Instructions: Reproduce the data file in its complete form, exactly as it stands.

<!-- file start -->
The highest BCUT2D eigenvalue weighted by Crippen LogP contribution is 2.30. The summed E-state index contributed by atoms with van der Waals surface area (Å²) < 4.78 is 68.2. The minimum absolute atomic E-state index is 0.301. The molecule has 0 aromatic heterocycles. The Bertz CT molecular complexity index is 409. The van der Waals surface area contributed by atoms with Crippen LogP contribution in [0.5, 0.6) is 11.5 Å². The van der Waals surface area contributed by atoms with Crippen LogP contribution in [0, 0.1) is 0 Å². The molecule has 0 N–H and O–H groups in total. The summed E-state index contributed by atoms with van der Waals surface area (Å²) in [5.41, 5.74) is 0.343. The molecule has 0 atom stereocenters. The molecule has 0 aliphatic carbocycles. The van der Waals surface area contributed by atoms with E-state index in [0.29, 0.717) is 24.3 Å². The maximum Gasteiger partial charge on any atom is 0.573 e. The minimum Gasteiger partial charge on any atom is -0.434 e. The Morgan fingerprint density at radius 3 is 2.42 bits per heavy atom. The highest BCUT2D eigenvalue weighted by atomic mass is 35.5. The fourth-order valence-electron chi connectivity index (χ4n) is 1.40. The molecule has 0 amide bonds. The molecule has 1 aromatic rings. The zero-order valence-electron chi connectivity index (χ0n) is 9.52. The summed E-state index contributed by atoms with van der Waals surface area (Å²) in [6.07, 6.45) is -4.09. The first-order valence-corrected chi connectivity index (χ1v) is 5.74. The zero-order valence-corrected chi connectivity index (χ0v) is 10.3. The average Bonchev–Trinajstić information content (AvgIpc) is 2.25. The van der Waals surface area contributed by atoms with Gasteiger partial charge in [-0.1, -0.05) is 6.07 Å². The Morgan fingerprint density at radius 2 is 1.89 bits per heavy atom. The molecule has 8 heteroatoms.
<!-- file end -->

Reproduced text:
The highest BCUT2D eigenvalue weighted by Crippen LogP contribution is 2.30. The summed E-state index contributed by atoms with van der Waals surface area (Å²) < 4.78 is 68.2. The minimum absolute atomic E-state index is 0.301. The molecule has 0 aromatic heterocycles. The Bertz CT molecular complexity index is 409. The van der Waals surface area contributed by atoms with Crippen LogP contribution in [0.5, 0.6) is 11.5 Å². The van der Waals surface area contributed by atoms with Crippen LogP contribution in [0, 0.1) is 0 Å². The molecule has 0 N–H and O–H groups in total. The summed E-state index contributed by atoms with van der Waals surface area (Å²) in [5.41, 5.74) is 0.343. The molecule has 0 atom stereocenters. The molecule has 0 aliphatic carbocycles. The van der Waals surface area contributed by atoms with E-state index in [0.29, 0.717) is 24.3 Å². The maximum Gasteiger partial charge on any atom is 0.573 e. The minimum Gasteiger partial charge on any atom is -0.434 e. The Morgan fingerprint density at radius 3 is 2.42 bits per heavy atom. The highest BCUT2D eigenvalue weighted by atomic mass is 35.5. The fourth-order valence-electron chi connectivity index (χ4n) is 1.40. The molecule has 0 amide bonds. The molecule has 1 aromatic rings. The zero-order valence-electron chi connectivity index (χ0n) is 9.52. The summed E-state index contributed by atoms with van der Waals surface area (Å²) in [6.07, 6.45) is -4.09. The first-order valence-corrected chi connectivity index (χ1v) is 5.74. The zero-order valence-corrected chi connectivity index (χ0v) is 10.3. The average Bonchev–Trinajstić information content (AvgIpc) is 2.25. The van der Waals surface area contributed by atoms with Gasteiger partial charge in [-0.1, -0.05) is 6.07 Å². The Morgan fingerprint density at radius 2 is 1.89 bits per heavy atom. The molecule has 8 heteroatoms.